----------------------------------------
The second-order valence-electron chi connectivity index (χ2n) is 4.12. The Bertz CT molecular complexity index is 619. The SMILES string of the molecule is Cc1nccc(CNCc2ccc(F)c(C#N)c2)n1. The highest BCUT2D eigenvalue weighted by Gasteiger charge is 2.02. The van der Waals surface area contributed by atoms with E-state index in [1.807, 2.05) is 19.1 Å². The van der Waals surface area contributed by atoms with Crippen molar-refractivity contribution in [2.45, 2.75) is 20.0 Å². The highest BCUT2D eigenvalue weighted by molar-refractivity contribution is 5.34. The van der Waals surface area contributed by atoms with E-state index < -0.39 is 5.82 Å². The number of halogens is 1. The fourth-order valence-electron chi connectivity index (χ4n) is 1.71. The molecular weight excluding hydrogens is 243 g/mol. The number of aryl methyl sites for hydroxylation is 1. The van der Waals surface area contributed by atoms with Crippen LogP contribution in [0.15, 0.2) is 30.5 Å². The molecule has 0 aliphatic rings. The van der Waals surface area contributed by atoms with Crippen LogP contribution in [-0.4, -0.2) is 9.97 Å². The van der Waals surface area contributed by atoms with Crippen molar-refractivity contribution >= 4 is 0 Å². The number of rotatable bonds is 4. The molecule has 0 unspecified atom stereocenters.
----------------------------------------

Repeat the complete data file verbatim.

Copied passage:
The second-order valence-electron chi connectivity index (χ2n) is 4.12. The Bertz CT molecular complexity index is 619. The SMILES string of the molecule is Cc1nccc(CNCc2ccc(F)c(C#N)c2)n1. The highest BCUT2D eigenvalue weighted by Gasteiger charge is 2.02. The van der Waals surface area contributed by atoms with E-state index in [1.807, 2.05) is 19.1 Å². The van der Waals surface area contributed by atoms with Crippen molar-refractivity contribution in [2.45, 2.75) is 20.0 Å². The highest BCUT2D eigenvalue weighted by molar-refractivity contribution is 5.34. The van der Waals surface area contributed by atoms with E-state index < -0.39 is 5.82 Å². The number of halogens is 1. The fourth-order valence-electron chi connectivity index (χ4n) is 1.71. The molecular weight excluding hydrogens is 243 g/mol. The number of aryl methyl sites for hydroxylation is 1. The van der Waals surface area contributed by atoms with Crippen LogP contribution in [0.15, 0.2) is 30.5 Å². The molecule has 0 aliphatic rings. The van der Waals surface area contributed by atoms with Crippen LogP contribution in [-0.4, -0.2) is 9.97 Å². The van der Waals surface area contributed by atoms with Crippen molar-refractivity contribution >= 4 is 0 Å². The number of rotatable bonds is 4. The molecule has 0 unspecified atom stereocenters.